Article Text

Original research
Quality of life after transcatheter or surgical aortic valve replacement using the Toronto Aortic Stenosis Quality of Life Questionnaire
  1. Simon Kennon1,
  2. Rima Styra2,
  3. Nikolaos Bonaros3,
  4. Lukas Stastny3,
  5. Mauro Romano4,
  6. Thierry Lefèvre5,
  7. Carlo Di Mario6,
  8. Pierluigi Stefàno6,
  9. Flavio Luciano Ribichini7,
  10. Dominique Himbert8,
  11. Marina Urena-Alcazar8,
  12. Jorge Salgado-Fernandez9,
  13. Jose Joaquin Cuenca Castillo9,
  14. Bruno Garcia10,
  15. Cornelia Deutsch11,
  16. Lenka Sykorova12,
  17. Jana Kurucova12,
  18. Martin Thoenes13,
  19. Claudia Lüske11,
  20. Peter Bramlage11 and
  21. Derk Frank14
  1. 1Department of Cardiology, Barts Heart Centre, St Bartholomew’s Hospital, London, UK
  2. 2Department of Psychiatry, University Health Network, Toronto, Ontario, Canada
  3. 3Department of Cardiac Surgery, Innsbruck Medical University, Innsbruck, Austria
  4. 4Department of Thoracic and Cardiovascular Surgery, Hopital Prive Jacques Cartier, Massy, France
  5. 5Institut Jacques Cartier, Massy, France
  6. 6Department of Structural Interventional Cardiology, Department of Cardiac Surgery, Careggi University Hospital, Florence, Italy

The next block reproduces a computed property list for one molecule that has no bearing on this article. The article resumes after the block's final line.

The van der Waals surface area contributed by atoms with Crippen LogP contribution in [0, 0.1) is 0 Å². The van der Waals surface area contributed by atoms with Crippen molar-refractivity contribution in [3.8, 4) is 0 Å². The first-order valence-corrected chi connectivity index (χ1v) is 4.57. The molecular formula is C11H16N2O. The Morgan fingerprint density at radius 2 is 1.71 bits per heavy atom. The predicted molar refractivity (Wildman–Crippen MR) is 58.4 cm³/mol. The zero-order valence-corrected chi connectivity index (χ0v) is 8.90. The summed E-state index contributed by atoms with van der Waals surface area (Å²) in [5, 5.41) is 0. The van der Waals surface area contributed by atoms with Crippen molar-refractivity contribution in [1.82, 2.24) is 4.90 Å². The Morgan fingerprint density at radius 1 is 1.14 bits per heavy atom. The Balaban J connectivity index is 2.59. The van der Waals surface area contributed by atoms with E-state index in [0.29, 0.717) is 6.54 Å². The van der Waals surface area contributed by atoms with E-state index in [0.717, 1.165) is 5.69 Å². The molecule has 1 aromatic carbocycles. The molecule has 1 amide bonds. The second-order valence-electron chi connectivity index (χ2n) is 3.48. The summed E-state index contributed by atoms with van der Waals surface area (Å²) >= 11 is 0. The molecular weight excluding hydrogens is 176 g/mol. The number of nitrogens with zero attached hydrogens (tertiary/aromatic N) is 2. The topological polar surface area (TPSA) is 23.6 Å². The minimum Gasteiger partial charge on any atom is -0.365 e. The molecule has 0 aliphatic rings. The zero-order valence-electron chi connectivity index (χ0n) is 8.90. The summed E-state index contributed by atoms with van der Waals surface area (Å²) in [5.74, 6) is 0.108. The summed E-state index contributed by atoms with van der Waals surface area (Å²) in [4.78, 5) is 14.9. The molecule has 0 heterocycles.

7. 7Division of Cardiology, Department of Medicine, University of Verona, Verona, Italy
  8. 8Department of Cardiology, Bichat-Claude Bernard Hospital, Paris, France
  9. 9Department of Cardiology, Department of Cardiovascular Surgery, Hospital Juan Canalejo, Coruna, Spain
  10. 10Department of Cardiology, Hospital Vall d'Hebron, CIBER CV, Barcelona, Spain
  11. 11Clinical Studies and Registries, Institute for Pharmacology and Preventive Medicine, Cloppenburg, Germany
  12. 12Medical Affairs, Edwards Lifesciences, Prague, Czech Republic
  13. 13Medical Affairs, Edwards Lifesciences, Nyon, Switzerland
  14. 14Department of Internal Medicine III (Cardiology, Angiology and Critical Care), Germany and DZHK (German Centre for Cardiovascular Research), Kiel, Germany
  1. Correspondence to Dr Derk Frank; derk.frank{at}uksh.de

Abstract

Background The Toronto Aortic Stenosis Quality of Life Questionnaire (TASQ) is a validated instrument for assessing quality of life (QoL) in patients with severe aortic stenosis (AS). In this study, we evaluated health status outcomes, based on the TASQ, in patients with severe AS undergoing transcatheter aortic valve replacement (TAVR) or surgical aortic valve replacement (SAVR).